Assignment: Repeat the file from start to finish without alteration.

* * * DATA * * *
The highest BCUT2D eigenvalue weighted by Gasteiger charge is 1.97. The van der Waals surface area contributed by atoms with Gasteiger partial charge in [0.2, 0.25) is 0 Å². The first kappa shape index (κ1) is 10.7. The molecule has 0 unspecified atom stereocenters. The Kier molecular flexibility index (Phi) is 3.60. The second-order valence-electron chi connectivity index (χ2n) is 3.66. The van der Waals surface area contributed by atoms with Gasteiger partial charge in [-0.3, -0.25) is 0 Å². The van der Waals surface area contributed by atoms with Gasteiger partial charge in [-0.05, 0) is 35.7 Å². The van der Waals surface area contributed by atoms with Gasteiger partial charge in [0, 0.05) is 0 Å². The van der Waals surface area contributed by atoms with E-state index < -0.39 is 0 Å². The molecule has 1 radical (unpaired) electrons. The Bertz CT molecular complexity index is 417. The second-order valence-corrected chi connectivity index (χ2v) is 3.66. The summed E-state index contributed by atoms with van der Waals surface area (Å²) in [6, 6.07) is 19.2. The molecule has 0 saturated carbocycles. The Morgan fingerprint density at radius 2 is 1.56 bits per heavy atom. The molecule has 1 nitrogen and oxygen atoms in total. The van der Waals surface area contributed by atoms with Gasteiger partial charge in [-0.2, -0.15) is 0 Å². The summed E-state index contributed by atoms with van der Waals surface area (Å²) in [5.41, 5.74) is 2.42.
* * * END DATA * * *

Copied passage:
The highest BCUT2D eigenvalue weighted by Gasteiger charge is 1.97. The van der Waals surface area contributed by atoms with Gasteiger partial charge in [0.2, 0.25) is 0 Å². The first kappa shape index (κ1) is 10.7. The molecule has 0 unspecified atom stereocenters. The Kier molecular flexibility index (Phi) is 3.60. The second-order valence-electron chi connectivity index (χ2n) is 3.66. The van der Waals surface area contributed by atoms with Gasteiger partial charge in [-0.3, -0.25) is 0 Å². The van der Waals surface area contributed by atoms with Gasteiger partial charge in [-0.05, 0) is 35.7 Å². The van der Waals surface area contributed by atoms with Gasteiger partial charge in [0, 0.05) is 0 Å². The van der Waals surface area contributed by atoms with E-state index < -0.39 is 0 Å². The molecule has 1 radical (unpaired) electrons. The Bertz CT molecular complexity index is 417. The second-order valence-corrected chi connectivity index (χ2v) is 3.66. The summed E-state index contributed by atoms with van der Waals surface area (Å²) in [6, 6.07) is 19.2. The molecule has 0 saturated carbocycles. The Morgan fingerprint density at radius 2 is 1.56 bits per heavy atom. The molecule has 1 nitrogen and oxygen atoms in total. The van der Waals surface area contributed by atoms with Gasteiger partial charge in [-0.2, -0.15) is 0 Å². The summed E-state index contributed by atoms with van der Waals surface area (Å²) in [5.41, 5.74) is 2.42.